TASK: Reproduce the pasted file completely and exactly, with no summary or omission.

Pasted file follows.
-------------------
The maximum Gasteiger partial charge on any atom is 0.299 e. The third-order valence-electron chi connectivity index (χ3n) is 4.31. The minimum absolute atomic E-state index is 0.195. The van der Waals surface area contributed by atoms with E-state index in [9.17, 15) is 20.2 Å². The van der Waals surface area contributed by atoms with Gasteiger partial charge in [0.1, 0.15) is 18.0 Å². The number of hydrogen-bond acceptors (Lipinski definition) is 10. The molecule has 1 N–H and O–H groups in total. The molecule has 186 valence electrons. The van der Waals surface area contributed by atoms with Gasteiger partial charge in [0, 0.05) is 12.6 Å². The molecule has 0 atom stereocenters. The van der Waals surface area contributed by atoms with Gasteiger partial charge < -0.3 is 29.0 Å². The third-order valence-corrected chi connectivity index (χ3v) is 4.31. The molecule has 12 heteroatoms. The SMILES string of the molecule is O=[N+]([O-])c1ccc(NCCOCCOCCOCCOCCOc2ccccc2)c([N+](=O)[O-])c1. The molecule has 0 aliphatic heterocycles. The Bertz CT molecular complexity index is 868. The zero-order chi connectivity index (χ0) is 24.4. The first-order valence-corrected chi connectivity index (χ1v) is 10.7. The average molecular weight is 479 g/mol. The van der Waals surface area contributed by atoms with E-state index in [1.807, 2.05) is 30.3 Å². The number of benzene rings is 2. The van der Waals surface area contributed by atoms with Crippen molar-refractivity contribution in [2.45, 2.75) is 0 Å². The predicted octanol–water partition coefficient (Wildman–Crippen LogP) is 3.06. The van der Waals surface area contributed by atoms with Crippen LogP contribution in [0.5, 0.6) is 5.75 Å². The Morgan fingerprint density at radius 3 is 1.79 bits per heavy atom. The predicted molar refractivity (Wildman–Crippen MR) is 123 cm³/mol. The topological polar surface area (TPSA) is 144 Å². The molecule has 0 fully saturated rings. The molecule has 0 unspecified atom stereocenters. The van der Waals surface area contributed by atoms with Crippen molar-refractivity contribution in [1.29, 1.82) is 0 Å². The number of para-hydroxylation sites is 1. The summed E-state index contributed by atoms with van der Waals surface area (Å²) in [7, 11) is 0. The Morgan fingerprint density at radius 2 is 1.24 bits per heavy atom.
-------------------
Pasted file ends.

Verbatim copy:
The maximum Gasteiger partial charge on any atom is 0.299 e. The third-order valence-electron chi connectivity index (χ3n) is 4.31. The minimum absolute atomic E-state index is 0.195. The van der Waals surface area contributed by atoms with E-state index in [9.17, 15) is 20.2 Å². The van der Waals surface area contributed by atoms with Gasteiger partial charge in [0.1, 0.15) is 18.0 Å². The number of hydrogen-bond acceptors (Lipinski definition) is 10. The molecule has 1 N–H and O–H groups in total. The molecule has 186 valence electrons. The van der Waals surface area contributed by atoms with Gasteiger partial charge in [0, 0.05) is 12.6 Å². The molecule has 0 atom stereocenters. The van der Waals surface area contributed by atoms with Gasteiger partial charge < -0.3 is 29.0 Å². The third-order valence-corrected chi connectivity index (χ3v) is 4.31. The molecule has 12 heteroatoms. The SMILES string of the molecule is O=[N+]([O-])c1ccc(NCCOCCOCCOCCOCCOc2ccccc2)c([N+](=O)[O-])c1. The molecule has 0 aliphatic heterocycles. The Bertz CT molecular complexity index is 868. The zero-order chi connectivity index (χ0) is 24.4. The first-order valence-corrected chi connectivity index (χ1v) is 10.7. The average molecular weight is 479 g/mol. The van der Waals surface area contributed by atoms with E-state index in [1.807, 2.05) is 30.3 Å². The number of benzene rings is 2. The van der Waals surface area contributed by atoms with Crippen molar-refractivity contribution in [2.45, 2.75) is 0 Å². The predicted octanol–water partition coefficient (Wildman–Crippen LogP) is 3.06. The van der Waals surface area contributed by atoms with Crippen LogP contribution in [0.5, 0.6) is 5.75 Å². The Morgan fingerprint density at radius 3 is 1.79 bits per heavy atom. The predicted molar refractivity (Wildman–Crippen MR) is 123 cm³/mol. The topological polar surface area (TPSA) is 144 Å². The molecule has 0 fully saturated rings. The molecule has 0 unspecified atom stereocenters. The van der Waals surface area contributed by atoms with Crippen molar-refractivity contribution in [1.29, 1.82) is 0 Å². The number of para-hydroxylation sites is 1. The summed E-state index contributed by atoms with van der Waals surface area (Å²) in [7, 11) is 0. The Morgan fingerprint density at radius 2 is 1.24 bits per heavy atom.